The introduction of Buddhism in Japan in 538 or 552 led to an iconography borrowed from the continent. Depictions of Buddha appeared on the walls of temples, on embroidered hangings and on objects of worship. In the Heian period (794-1185), religious painting developed considerably, in keeping with the iconographic conventions laid down by the new forms of Buddhism recently introduced from the Chinese continent (esoteric sects).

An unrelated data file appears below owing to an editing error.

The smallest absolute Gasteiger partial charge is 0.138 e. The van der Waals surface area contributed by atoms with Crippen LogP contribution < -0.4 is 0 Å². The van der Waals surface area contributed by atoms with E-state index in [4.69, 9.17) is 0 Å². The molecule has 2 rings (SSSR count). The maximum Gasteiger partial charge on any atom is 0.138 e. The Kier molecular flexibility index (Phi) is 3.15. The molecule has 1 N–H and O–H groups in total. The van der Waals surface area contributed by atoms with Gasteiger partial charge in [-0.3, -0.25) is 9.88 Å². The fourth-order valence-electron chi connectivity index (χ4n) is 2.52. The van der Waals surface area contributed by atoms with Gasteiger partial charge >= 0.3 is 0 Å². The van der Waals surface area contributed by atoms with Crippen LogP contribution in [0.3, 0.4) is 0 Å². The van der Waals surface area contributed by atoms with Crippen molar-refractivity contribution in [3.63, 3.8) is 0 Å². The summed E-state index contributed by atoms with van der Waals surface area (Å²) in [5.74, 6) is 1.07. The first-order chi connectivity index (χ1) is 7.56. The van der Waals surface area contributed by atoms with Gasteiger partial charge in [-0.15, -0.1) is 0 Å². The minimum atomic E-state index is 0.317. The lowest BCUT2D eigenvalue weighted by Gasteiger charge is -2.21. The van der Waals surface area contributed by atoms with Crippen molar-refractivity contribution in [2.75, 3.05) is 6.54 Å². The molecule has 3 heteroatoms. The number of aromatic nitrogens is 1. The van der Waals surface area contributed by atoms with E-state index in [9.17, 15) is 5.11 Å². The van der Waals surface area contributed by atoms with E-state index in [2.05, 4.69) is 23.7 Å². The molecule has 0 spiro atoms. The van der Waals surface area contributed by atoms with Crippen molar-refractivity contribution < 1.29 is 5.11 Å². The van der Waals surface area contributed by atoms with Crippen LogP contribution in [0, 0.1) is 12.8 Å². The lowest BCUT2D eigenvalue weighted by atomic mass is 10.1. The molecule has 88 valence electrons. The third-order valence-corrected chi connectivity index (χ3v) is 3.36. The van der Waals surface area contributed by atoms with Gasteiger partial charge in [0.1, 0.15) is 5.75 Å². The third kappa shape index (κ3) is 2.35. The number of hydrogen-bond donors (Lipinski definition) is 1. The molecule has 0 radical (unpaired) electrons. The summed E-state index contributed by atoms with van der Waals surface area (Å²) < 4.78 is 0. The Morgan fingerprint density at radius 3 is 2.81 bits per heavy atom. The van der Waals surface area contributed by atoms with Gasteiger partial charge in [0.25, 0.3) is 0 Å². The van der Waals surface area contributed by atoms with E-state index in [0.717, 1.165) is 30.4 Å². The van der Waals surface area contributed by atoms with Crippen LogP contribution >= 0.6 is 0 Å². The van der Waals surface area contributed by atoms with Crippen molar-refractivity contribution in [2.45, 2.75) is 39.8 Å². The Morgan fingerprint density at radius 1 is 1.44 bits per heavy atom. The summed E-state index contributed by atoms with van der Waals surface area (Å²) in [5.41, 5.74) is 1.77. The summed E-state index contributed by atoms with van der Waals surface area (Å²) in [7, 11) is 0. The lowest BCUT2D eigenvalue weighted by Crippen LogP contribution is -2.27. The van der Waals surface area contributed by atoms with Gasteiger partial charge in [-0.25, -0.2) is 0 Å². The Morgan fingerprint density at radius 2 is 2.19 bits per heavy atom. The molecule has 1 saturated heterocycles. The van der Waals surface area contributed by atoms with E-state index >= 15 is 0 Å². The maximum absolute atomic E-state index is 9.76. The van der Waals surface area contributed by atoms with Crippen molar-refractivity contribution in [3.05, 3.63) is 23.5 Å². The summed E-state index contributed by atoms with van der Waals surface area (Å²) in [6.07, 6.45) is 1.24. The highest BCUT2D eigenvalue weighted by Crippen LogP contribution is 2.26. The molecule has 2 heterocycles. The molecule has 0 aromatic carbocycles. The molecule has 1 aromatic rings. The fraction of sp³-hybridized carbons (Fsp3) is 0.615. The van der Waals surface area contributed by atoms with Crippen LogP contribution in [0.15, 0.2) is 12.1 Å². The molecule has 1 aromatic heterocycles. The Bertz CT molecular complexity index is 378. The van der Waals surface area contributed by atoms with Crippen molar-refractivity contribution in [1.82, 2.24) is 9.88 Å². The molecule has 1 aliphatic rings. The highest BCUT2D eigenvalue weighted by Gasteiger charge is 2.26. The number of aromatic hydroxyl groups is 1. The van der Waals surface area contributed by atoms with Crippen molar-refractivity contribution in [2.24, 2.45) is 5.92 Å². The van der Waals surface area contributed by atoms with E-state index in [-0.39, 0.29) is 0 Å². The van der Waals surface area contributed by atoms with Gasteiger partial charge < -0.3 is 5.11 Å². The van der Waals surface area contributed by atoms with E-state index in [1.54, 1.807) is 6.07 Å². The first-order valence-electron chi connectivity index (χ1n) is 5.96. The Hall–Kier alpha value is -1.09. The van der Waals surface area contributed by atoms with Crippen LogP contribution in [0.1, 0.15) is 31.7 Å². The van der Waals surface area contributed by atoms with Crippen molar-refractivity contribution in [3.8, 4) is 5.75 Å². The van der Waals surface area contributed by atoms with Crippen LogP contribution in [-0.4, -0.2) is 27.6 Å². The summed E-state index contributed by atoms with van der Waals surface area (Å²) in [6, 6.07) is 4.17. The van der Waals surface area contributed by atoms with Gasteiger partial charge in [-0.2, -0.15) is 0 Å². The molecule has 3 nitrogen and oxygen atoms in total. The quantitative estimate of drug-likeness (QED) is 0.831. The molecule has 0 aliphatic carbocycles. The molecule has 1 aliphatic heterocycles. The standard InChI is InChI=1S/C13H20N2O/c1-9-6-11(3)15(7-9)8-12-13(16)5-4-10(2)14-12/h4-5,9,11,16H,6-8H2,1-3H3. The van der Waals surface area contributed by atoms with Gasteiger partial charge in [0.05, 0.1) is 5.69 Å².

With the development of a syllabary writing system to transcribe the Japanese language came the emergence of a courtly literature, including its masterpiece, The Tale of Genji, written by a lady at court, Murasaki Shikibu, circa 1000.
During the Muromachi period (1336-1573), the fashion for the Chinese...
The introduction of Western paintings and prints from the late 16th century onwards and especially in the 18th century brought new themes and changed the perception of certain painters. In Kyōto, this realist movement (shaseiga) influenced the Maruyama-Shijō school founded by Maruyama Ōkyo (1733-1795). It paved the way for modern painting.